Yesterday I got an email from Cosmoquest about a science press conference (“presser”) where a new discovery would be announced. With all the new distance-based communication technology anybody could watch, rather than just those in a select room, however large. The event was put on by the Royal Astronomical Society today. I watched it on the Cosmoquest Twitch TV channel. I had never heard of Twitch TV before.
The occasion was that
An international team of astronomers, led by Professor Jane Greaves of Cardiff University, today announced the discovery of a rare molecule – phosphine – in the clouds of Venus. On Earth, this gas is only made industrially, or by microbes that thrive in oxygen-free environments.
The discovery was made by spectroscopy using two different radio telescopes. The significance of this is that the production of phospine by purely chemical processes is very unlikely in the atmosphere of Venus. The team looked at every possible chemical reaction they could think up, and failed to find any that could come close to producing the observed amount of phospine.
The surface of Venus is hellishly hot: 740°K = 467°C = 872°F. Thanks to the CO2 greenhouse effect, it is much hotter than Mercury, even though that planet is considerably closer to the Sun. However, 50-60 km above the surface there is a “temperate zone” where life of some form might be possible.
Phosphine is a very reactive substance. Back at Chicon 7 I heard Br. Guy Consolmagno say that if you are looking for life you want to find some highly reactive chemicals. Here on Earth Oxygen fills that role very nicely. You really do not want stability. Equilibrium is death.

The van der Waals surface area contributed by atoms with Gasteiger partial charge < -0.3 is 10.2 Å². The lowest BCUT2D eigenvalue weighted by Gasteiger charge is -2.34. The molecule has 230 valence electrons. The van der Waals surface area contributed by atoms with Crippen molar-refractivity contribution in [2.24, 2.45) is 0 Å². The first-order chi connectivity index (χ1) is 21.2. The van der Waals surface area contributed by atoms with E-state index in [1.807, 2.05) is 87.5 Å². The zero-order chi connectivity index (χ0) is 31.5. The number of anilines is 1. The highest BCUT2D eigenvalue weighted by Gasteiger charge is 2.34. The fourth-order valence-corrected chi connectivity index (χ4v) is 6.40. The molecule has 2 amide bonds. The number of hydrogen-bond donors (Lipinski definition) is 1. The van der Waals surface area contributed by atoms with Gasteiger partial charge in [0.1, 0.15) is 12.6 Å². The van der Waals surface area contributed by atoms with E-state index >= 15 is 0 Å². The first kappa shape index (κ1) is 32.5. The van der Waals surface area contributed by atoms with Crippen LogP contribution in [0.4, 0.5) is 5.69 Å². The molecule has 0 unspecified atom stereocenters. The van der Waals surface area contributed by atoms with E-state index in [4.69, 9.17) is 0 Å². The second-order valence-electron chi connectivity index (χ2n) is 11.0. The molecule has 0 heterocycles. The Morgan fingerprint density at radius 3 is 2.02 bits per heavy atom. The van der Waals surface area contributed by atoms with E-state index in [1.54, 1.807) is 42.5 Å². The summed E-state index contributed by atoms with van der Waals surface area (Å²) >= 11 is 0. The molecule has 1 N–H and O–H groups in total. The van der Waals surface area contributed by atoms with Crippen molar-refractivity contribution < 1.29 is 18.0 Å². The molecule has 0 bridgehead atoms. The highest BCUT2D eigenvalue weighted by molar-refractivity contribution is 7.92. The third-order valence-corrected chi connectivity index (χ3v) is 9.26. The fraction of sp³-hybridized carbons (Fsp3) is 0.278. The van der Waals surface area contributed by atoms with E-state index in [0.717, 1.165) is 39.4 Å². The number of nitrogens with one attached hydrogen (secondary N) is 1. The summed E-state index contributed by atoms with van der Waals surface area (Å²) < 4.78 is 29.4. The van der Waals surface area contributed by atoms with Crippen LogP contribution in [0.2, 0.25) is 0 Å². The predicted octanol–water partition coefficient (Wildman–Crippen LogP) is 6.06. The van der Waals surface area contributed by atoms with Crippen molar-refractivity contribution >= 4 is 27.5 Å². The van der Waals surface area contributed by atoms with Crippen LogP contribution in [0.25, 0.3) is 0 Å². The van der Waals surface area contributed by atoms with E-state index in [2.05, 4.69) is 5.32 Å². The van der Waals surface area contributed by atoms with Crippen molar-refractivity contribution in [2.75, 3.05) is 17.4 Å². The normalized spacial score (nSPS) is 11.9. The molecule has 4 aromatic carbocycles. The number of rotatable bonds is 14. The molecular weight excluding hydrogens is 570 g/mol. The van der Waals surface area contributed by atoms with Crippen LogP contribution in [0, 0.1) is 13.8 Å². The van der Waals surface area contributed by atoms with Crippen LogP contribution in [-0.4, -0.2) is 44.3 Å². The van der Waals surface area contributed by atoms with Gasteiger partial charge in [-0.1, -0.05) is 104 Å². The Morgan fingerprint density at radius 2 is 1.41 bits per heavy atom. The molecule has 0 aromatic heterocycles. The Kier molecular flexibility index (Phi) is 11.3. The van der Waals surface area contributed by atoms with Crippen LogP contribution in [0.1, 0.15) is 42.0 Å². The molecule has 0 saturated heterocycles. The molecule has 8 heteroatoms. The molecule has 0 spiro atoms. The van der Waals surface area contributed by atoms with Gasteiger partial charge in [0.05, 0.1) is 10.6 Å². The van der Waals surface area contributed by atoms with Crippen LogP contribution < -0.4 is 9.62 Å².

The official paper Phosphine gas in the cloud decks of Venus is now available. It is not behind a paywall now and may be kept free. However, I downloaded a pdf just in case.
After the official presentation came the question period. Rather than the usual media, most of the questions were taken from science journalists and communicators, including Ethan Siegel, Christian Ready, and Pamela Gay. Hence the questions were quite good, and got detailed answers.
The scientific team emphasized the tentative nature of their findings. There may be some as yet unknown chemical process that could produce the observed amounts of phosphine. They did not say they had discovered life on Venus, though they seemed to dread what the popular news media may say. FWIW, the Economist and Cosmos articles are quite good.
Apparently the restraint of the scientific team has been approved by xkcd.
What does this mean for the possibility of life on Venus? See Bayesian Thinking: How a Statistician Reacts to Life on Venus. Spoiler: yes, it is more likely, but there is a lot of uncertainty in the numbers used to make the calculation, so we really don’t know how much more likely.
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